AbbVie Sours On Shire Deal After Tax Changes

AbbVie's board is telling shareholders vote against its own $55 billion takeover bid for the Irish drugmaker Shire after the U.S. made reincorporating overseas a less lucrative tax maneuver.

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AbbVie's board is telling shareholders vote against its own $55 billion takeover bid for the Irish drugmaker Shire after the U.S. made reincorporating overseas a less lucrative tax maneuver.

The company, based in North Chicago, Illinois, said late Wednesday that changes led by the U.S. Treasury Department introduced an "unacceptable level of uncertainty" and eliminated some of the financial benefits.

If Abbvie does walk away, it would be the biggest deal yet that has collapsed after a public backlash and changes in U.S. tax policy.

Walgreen scotched its $5 billion bid for the U.K.'s Alliance Boots in August and earlier this month, Salix Pharmaceuticals scrapped its merger with a subsidiary of an Italian drugmaker.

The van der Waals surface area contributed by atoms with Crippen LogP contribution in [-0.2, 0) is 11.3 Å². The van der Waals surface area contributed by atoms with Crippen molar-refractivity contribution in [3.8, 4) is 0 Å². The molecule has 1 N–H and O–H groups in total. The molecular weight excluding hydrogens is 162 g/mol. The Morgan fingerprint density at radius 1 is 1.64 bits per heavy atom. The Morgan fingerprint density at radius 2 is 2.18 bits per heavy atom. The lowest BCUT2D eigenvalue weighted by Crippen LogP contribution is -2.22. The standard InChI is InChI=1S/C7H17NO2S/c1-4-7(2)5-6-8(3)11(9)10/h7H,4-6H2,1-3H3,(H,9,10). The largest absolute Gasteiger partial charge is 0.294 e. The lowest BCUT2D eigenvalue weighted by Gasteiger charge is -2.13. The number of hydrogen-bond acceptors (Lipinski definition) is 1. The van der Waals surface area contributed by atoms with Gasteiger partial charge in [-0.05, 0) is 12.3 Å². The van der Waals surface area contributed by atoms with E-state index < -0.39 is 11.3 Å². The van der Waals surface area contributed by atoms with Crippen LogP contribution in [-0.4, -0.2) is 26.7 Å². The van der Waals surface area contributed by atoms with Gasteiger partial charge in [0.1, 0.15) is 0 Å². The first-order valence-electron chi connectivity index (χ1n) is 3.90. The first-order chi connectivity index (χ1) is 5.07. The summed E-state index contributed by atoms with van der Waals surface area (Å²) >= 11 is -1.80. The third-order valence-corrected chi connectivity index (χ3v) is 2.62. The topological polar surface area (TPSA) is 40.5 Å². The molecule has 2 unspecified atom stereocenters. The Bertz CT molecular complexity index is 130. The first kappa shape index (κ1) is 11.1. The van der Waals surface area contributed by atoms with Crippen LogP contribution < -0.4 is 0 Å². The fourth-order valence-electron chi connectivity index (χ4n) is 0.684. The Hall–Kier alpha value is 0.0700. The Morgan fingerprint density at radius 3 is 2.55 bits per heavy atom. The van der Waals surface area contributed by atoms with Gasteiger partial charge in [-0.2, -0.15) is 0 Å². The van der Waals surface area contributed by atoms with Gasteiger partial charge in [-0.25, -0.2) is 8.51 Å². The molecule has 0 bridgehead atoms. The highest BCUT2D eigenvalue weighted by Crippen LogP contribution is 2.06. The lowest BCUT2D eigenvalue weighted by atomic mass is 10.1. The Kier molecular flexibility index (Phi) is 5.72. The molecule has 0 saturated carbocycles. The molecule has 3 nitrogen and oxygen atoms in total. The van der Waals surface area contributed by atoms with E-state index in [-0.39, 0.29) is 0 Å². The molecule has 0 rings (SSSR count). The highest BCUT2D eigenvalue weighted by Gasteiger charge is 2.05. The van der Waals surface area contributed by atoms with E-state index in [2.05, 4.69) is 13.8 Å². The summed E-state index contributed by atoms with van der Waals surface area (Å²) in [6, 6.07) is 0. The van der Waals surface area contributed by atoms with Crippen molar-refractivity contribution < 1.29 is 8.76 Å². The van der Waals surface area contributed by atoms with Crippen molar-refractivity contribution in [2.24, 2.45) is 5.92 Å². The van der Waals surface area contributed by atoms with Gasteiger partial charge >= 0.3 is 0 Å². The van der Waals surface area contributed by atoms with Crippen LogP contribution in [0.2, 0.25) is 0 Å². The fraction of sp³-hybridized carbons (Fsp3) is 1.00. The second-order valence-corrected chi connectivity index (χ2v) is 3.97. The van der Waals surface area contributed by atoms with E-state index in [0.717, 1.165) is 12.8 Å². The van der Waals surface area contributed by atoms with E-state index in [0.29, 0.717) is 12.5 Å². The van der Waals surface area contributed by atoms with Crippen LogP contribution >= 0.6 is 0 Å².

The new regulations pushed by the Obama administration aim to limit the practice known as an inversion, in which a U.S. company buys or merges with a company in a country with lower corporate tax rates, and then reincorporates there.

U.S. companies typically keep their physical corporate headquarters where they are, in the U.S.

Numerous companies, many in health care, had announced their intention to pursue inversions in recent months.

Shire has insisted AbbVie Inc. go ahead with the takeover and reincorporate on the British island of Jersey, where Shire is incorporated. Since Abbvie said it was reconsidering such a maneuver earlier this week, Shire's stock has plummeted more than 24 percent.

Abbvie has not budged from its stance.

"The agreed upon valuation is no longer supported as a result of the changes to the tax rules and we did not believe it was in the best interests of our stockholders to proceed," said AbbVie's chairman and CEO Richard Gonzalez.

Shire said Thursday that its board is considering the most recent development and will make a further announcement in due course.

AbbVie faces a breakup fee of around $1.6 billion if it walks away from the deal.


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